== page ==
Common Myths When Buying Fakes - Part 4 of BagAddicts Anonymous Fight Against Fakes
19 February 2010

Common Myths When Buying Fakes – Part 4 of BagAddicts Anonymous Fight Against Fakes

It’s easy to take the “totally harmless” approach. Shrug off the media, they’re sensational. Shrug off the medical reports, they’re sensational. The government too!

Are you seeing a pattern here? Saving a thousand dollars on a purse, or some change on batteries isn’t a bargain if you really know the truth. And the more information that surfaces, the more we realize that common myths, like ‘fakes are nothing to worry about’ are truly myths.

They won’t hurt me

Have you checked out the News clips or Links section yet? If it’s not enough to know all the harm done to others when you purchase fakes, know they’re dangerous to you too. The health and safety tests that keep us safe as consumers don’t exist to counterfeiters. They mix fake pills in cement bins; add bacterial water to copycat perfume; their electrical goods catch on fire, and their auto parts backfire.

They’re not called “bogus” for nothing.

But they’re so cheap!

Confusing price with value is an easy mistake to make. Fake goods are cheap because their quality is so poor and they are often a danger to the people who buy them. What’s more, they don’t save you money in the long term. Real goods are usually more expensive, but they are higher quality (because of research and development), properly regulated, and will last longer.

Counterfeiters are criminals and many have links with drugs, illegal weapons and people trafficking. They don’t pay taxes, which means that the Government loses tax revenue. Less tax revenue means less money for public services, which often results in the tax burden going up for the rest of us. Counterfeiting is a massive industry–$650 billion per year! It might not seem like a watch here, a handbag there and some toys make a big difference in this world, but that’s what the industry thrives on.

Don’t get fooled into thinking one little item doesn’t make a difference, that you can’t make a difference. You can make a difference. You vote with your wallet. Vote against them by opting out.

Fake clothes and luxury goods are not so bad

Stop thinking you’re keeping profits from a multi-billion dollar corporation that doesn’t need it. When you buy counterfeits, you’re not just depriving millionaires from profits. You’re giving money to the same counterfeiters that shove toxic medicine and exploding batteries into the “stupid” handbag you just bought during international shipments. Counterfeiters make billions by counterfeiting everything, not one thing, so you might as well be buying the poison pet food that hurt Sparky.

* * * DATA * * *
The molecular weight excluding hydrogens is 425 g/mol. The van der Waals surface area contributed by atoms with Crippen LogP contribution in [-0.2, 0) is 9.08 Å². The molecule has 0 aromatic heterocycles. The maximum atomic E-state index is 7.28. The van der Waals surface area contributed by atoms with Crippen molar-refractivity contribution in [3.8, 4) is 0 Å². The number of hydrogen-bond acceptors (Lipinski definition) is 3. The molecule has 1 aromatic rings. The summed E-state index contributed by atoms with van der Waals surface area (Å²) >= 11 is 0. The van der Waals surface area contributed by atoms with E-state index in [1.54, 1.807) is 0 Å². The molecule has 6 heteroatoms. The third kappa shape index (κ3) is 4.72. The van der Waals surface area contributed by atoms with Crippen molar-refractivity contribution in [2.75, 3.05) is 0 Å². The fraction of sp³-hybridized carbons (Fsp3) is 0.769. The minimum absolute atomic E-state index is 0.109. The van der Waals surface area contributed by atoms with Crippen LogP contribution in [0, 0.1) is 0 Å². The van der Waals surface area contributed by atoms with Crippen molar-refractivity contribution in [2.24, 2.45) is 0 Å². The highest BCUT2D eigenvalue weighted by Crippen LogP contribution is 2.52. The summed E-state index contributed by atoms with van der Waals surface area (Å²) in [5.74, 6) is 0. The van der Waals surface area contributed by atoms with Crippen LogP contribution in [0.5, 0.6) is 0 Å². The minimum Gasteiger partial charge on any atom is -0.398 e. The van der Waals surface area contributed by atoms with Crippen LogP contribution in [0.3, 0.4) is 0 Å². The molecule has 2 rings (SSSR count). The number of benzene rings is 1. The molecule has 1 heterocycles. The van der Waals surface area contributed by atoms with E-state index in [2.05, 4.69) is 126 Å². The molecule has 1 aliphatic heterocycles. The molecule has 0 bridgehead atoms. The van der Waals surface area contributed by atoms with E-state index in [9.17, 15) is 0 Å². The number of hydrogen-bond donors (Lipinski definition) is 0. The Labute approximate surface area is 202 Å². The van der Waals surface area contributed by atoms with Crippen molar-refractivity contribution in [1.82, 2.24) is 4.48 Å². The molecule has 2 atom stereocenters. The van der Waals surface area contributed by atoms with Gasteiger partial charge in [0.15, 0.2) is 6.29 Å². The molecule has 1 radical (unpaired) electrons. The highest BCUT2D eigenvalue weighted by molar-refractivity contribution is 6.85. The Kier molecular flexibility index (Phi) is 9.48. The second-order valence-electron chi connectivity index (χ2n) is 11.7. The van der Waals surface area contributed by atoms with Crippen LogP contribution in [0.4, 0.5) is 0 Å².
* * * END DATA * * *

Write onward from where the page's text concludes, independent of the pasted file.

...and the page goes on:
Besides that, stylists agree, counterfeit fashion is kinda….tacky.

Counterfeit products won’t hurt anyone

In some ways, it’s understandable that you might think that. It might seem like a victimless crime. But it’s not. The production methods involved in counterfeiting often result in human rights abuses. Child labor experts say that most counterfeits are made by kids in sweatshops, who work for next to nothing.

No one is doing anything about it

First of all, be a trendsetter, not a follower. Second of all, many of the people you might admire are fiercely anti-knockoff, because they are so aware of the implications. Diane von Furstenberg and Zac Posen, for instance, are not so pro the fakes. And non-profits like the Teacher of Ten Thousand Generations Foundation are taking kids out of sweatshops and subsidizing their schooling so they can escape the deadly cycle of counterfeit production. You don’t have to join a group if you don’t want to. You don’t even have to be a crusader, telling those you love how dangerous this stuff is. All you have to do to be a hero to someone else, to possibly change the course of they’re life by discouraging the counterfeiters, is to say no to fakes.

Even if you try to stay away from fakes, they are increasingly difficult to spot. But slick packaging does not the same product make; counterfeiters spend so much time covering their tracks and making things seem “genuinely authentic” that they put very little effort into what’s inside that box or bottle.

Authentic companies, on the other hand, spend millions of dollars running safety tests, using top notch materials and ingredients, and constantly revising their formulas thanks to you, the consumer.

It turns out the difference between some change here and there is priceless. We’re here to help you find out before you buy.

Beyond the impact on you, though, is the other cost of fakes–its impact on others. Fair trade is not a term to be slung around, and if you’re the kind of person who buys fair trade coffee grounds or water bottles that donate proceeds to good causes, then you’re probably the kind of person who would like to stay away from counterfeits. And the reason is simple:

Counterfeiting has negative impacts on our world. It hurts the children who spend their youth making handbags for pennies. It weakens national and international security by putting money into the hands of criminals, who don’t just use it for their own gain but forward it on to drug operations, gangs, and terrorist organizations. It even hurts your local economy, and could cost your own family their jobs–fakes have caused massive job loss in Western manufacturing, shipping, and other industries. We’re talking hundreds of thousands of your friends and neighbors.

The Real Cost of Fakes isn’t half as cheap or chic as many make it out to be. There are a lot of ways to do your part. Read up here and try to skirt the fakes epidemic. If you’d like, pass the information along to your friends.

And just remember: If you keep buying them, they’ll keep making them.

Article source: My Authentics